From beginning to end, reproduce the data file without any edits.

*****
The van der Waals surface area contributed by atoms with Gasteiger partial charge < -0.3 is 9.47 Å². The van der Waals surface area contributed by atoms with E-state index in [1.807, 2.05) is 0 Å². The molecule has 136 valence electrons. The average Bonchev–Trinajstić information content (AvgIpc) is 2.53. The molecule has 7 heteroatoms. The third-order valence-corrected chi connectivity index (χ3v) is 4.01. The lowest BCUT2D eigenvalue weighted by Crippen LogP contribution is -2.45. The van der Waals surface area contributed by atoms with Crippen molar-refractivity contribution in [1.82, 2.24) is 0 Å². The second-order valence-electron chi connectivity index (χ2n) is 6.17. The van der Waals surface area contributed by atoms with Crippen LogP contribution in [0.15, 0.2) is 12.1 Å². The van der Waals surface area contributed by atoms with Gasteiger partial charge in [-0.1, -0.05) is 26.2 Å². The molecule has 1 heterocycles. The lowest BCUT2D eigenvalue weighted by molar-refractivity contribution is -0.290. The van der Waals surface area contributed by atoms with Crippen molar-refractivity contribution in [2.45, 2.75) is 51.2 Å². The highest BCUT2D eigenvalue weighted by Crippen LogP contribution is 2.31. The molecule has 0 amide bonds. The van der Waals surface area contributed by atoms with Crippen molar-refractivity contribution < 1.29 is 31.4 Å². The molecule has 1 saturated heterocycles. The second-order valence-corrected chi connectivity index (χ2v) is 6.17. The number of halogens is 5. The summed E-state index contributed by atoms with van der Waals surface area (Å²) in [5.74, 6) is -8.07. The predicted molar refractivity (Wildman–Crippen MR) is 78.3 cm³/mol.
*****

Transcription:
The van der Waals surface area contributed by atoms with Gasteiger partial charge < -0.3 is 9.47 Å². The van der Waals surface area contributed by atoms with E-state index in [1.807, 2.05) is 0 Å². The molecule has 136 valence electrons. The average Bonchev–Trinajstić information content (AvgIpc) is 2.53. The molecule has 7 heteroatoms. The third-order valence-corrected chi connectivity index (χ3v) is 4.01. The lowest BCUT2D eigenvalue weighted by Crippen LogP contribution is -2.45. The van der Waals surface area contributed by atoms with Crippen molar-refractivity contribution in [1.82, 2.24) is 0 Å². The second-order valence-electron chi connectivity index (χ2n) is 6.17. The van der Waals surface area contributed by atoms with Crippen LogP contribution in [0.15, 0.2) is 12.1 Å². The van der Waals surface area contributed by atoms with Gasteiger partial charge in [-0.1, -0.05) is 26.2 Å². The molecule has 1 heterocycles. The lowest BCUT2D eigenvalue weighted by molar-refractivity contribution is -0.290. The van der Waals surface area contributed by atoms with Crippen molar-refractivity contribution in [2.45, 2.75) is 51.2 Å². The highest BCUT2D eigenvalue weighted by Crippen LogP contribution is 2.31. The molecule has 0 amide bonds. The van der Waals surface area contributed by atoms with Crippen molar-refractivity contribution < 1.29 is 31.4 Å². The molecule has 1 saturated heterocycles. The second-order valence-corrected chi connectivity index (χ2v) is 6.17. The number of halogens is 5. The summed E-state index contributed by atoms with van der Waals surface area (Å²) in [5.74, 6) is -8.07. The predicted molar refractivity (Wildman–Crippen MR) is 78.3 cm³/mol.